Supporting the Beauty of Facades: Lviv’s Blind Balustrades

The blind balustrade, like the blind window, is an element of architecture that has an aesthetic rather than utilitarian function. Instead of forming the protective edge of a balcony or of a change of level, blind balustrades are applied to the wall surface to add ornamentation to the façade or to keep uniformity with real balconies or balustrated windows.

The balustrade with classical balusters, the small bulbous vase-shaped pillar supports, first appeared in Italian Renaissance architecture, as did the “blind” variant. Both variants remained popular in many architectural styles throughout the centuries. The shape of the pillars themselves changed according to the architectural style in which they were used. 

In Lviv, blind balustrades are very popular in Historicism (neo-Baroque, neo-Renaissance, neo-Gothic), and are also found in Baroque-inspired Secession as well as neo-Classicism/Art Deco.

They are ubiquitous in cities around the world. Once you first notice them, you start seeing them everywhere (the frequency illusion). Indeed, in the historic center of Lviv itself it seems as if every other building features it.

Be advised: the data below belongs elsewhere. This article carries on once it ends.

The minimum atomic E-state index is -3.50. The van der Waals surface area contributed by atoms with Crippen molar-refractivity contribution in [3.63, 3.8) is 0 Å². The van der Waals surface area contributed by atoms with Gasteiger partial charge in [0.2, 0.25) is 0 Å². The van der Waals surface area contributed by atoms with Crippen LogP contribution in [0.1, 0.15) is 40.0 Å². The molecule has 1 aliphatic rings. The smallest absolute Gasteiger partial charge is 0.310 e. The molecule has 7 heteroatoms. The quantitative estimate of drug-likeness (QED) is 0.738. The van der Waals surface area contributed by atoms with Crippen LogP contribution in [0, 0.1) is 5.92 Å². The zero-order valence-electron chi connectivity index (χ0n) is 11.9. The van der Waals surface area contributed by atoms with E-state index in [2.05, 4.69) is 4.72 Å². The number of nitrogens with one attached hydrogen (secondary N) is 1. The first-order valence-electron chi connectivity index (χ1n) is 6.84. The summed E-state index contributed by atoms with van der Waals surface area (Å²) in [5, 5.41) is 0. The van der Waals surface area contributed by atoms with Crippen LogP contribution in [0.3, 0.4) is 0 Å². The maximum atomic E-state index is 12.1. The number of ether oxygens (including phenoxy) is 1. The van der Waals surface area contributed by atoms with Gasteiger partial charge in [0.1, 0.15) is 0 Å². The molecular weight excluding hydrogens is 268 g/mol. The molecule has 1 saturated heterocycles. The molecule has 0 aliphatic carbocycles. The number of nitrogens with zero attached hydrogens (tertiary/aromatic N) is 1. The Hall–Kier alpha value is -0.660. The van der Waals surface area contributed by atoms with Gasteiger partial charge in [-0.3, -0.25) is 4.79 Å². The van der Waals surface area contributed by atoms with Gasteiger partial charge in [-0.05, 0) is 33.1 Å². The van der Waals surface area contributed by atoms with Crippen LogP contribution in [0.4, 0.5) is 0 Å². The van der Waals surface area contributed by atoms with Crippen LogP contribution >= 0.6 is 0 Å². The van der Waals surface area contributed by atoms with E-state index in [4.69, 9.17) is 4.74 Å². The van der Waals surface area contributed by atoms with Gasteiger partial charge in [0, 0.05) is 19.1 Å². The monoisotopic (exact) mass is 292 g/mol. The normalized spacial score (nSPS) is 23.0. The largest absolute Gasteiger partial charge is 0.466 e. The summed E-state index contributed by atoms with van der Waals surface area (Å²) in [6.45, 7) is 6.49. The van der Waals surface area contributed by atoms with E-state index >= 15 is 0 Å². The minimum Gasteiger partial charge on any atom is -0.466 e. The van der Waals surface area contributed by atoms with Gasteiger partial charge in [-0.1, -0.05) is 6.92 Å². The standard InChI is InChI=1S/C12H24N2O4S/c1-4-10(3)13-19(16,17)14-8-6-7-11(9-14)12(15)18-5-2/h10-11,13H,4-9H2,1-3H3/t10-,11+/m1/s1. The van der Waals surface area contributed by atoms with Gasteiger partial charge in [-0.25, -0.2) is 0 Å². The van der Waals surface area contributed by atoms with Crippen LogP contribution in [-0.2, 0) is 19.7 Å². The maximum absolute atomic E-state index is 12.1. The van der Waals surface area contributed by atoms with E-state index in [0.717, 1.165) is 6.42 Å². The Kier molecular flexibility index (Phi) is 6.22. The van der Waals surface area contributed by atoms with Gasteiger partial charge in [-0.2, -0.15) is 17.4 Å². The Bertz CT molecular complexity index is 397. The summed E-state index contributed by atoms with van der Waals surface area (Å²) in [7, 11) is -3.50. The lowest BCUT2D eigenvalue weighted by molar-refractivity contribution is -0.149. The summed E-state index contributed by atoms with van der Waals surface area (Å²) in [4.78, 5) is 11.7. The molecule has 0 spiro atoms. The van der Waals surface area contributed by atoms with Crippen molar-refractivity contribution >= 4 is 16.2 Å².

Vase-Shaped Balusters

Vase-shaped balusters were used especially in Baroque and neo-Baroque architecture.

Former Collegium of Piarists, Baroque with elements of Classicism, 1762–1776
Lviv City Hall, Classicism, 1827–1835, renovated 1849–1851
Opera House, Historicism / “Viennese Neo-Renaissance,” 1897-1900
Former Industrial Museum, Late Historicism (Neo-Renaissance), 1898-1904
Neo-Renaissance, 1876
French Baroque Classicism, 1880-1889
Neo-Renaissance (above and two below)
Secession/Neo-Baroque

Neo-Classicism / Art Deco Variations

Neo-Classicism / Art Deco, 1924
Art Deco / Neo-Classicism, 1927

Neo-Gothic Variations

Secession / Neo-Gothic, 1909

Minimalistic Variations

Art Deco

Oval Carved Balusters

Another widespread style of Baroque balustrades found as blind balustrades. Found on Neo-Baroque and Neo-Classical buildings in Lviv.

Two kinds of balusters

By Areta Kovalska

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